How Long Does it Take To Become a “Ranger?”

By Matthew Blittner
Special Contributor to MSGNetworks.com

There’s an old saying amongst athletes that it’s not enough to wear the jersey. You have to have some seminal moment that truly makes you a member of your team.

For MSG Networks analyst, Joe Micheletti, that moment was more the culmination of his hard work rather than one singular event.

“I think it takes a period of time,” said Micheletti. “For me, it took a long time.”

With several new faces on the Rangers roster — headlined by a pair of 2017 first-round draft picks (Lias Andersson and Filip Chytil) — there are several players on the team in search of that all-important moment.

So I ask, has Lias Andersson truly become a Ranger?

“I think it takes a certain number of games,” said Lias. “Right now, I’m just trying to learn and improve every day I’m here.”

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“I finally felt like I belonged when I had played about 20 games,” said Micheletti. “After 20 games is when I felt that I could play with these guys.”

Andersson hasn’t played 20 games, nor will he reach that mark this season. But he’s already had a pretty significant moment.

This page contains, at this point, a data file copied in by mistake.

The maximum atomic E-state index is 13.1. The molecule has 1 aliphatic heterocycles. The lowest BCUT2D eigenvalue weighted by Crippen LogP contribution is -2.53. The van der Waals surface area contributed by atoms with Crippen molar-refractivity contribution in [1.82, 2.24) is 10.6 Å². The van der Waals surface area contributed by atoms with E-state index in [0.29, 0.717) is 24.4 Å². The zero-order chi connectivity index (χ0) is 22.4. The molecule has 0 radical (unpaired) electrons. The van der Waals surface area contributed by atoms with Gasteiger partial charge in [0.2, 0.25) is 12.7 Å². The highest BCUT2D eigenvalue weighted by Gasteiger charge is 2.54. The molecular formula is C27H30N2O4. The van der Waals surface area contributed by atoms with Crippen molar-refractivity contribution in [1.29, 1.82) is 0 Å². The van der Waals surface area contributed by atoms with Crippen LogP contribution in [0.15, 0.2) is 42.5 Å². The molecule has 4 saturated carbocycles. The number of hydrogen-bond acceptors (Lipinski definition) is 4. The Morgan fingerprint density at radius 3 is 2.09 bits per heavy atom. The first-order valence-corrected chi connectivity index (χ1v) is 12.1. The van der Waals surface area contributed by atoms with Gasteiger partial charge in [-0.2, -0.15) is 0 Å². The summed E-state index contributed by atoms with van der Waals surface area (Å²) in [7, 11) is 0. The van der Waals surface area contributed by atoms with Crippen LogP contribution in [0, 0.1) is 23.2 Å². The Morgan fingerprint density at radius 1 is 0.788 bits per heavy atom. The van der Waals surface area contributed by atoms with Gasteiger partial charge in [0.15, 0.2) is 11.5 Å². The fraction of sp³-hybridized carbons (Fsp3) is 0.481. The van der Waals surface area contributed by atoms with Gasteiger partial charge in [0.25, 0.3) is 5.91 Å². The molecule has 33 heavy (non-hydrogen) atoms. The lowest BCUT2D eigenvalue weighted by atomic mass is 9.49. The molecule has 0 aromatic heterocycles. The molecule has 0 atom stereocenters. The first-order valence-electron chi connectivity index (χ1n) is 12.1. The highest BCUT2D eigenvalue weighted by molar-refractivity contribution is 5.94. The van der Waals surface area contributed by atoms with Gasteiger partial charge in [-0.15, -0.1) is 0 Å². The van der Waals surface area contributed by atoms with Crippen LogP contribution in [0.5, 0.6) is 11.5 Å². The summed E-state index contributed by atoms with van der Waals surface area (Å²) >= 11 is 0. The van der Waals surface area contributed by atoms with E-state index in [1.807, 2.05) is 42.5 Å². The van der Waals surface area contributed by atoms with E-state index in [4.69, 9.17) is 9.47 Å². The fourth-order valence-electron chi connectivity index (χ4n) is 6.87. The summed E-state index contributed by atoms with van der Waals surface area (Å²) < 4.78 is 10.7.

In his NHL debut — Monday, March 26, 2018 — Andersson did something every player dreams of. He scored his first career goal — in front of his family, no less.

In his post-practice comments, Alain Vigneault addresses the play of rookies Lias Andersson and Filip Chytil, the shuffling of the defensive pairs and the play of Chris Kreider since returning to the lineup.

However, Lias has mixed feelings about that moment.

“I was happy to score my first goal,” said Andersson. “But it came with us down 4-0. More than scoring goals, I want to win games and win games in the playoffs.”

[Read: Andersson, Rangers Weather the Hurricanes]

That goal not only put Lias in the record book, but it also upped the already high expectations on his shoulders.

As the seventh overall pick in the 2017 NHL Entry Draft, there’s a lot of pressure on Andersson to perform; immediately.

“It’s all part of the game,” he said. “The pressure and stuff. It’s always going to be there, but I just have to go out and play my game.”

“It’s been a roller coaster year,” continued Lias. “I was in training camp here. Then I went to Frolunda (Sweden), then Hartford and now I’m back here. And I’m happy to be back here.”

Rangers GM Jeff Gorton explains why the organization decided to send down Alexandar Georgiev, what's the latest on Kevin Shattenkirk and what he likes so far from Lias Andersson and Filip Chytil.

With all his hard work, Andersson has certainly earned his way to the NHL. But is still lacking that seminal moment.

Hopefully, Lias can earn his Blueshirts sweater in short order.

After all, he’s being looked at as one of the future cornerstones and leaders for the next great era in Rangers history.

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The Garden of Dreams Foundation helps kids facing obstacles in the Tri-State area, including Rangers fan Taylor Ryan who is battling a rare blood disorder called Langerhans cell histiocytosis.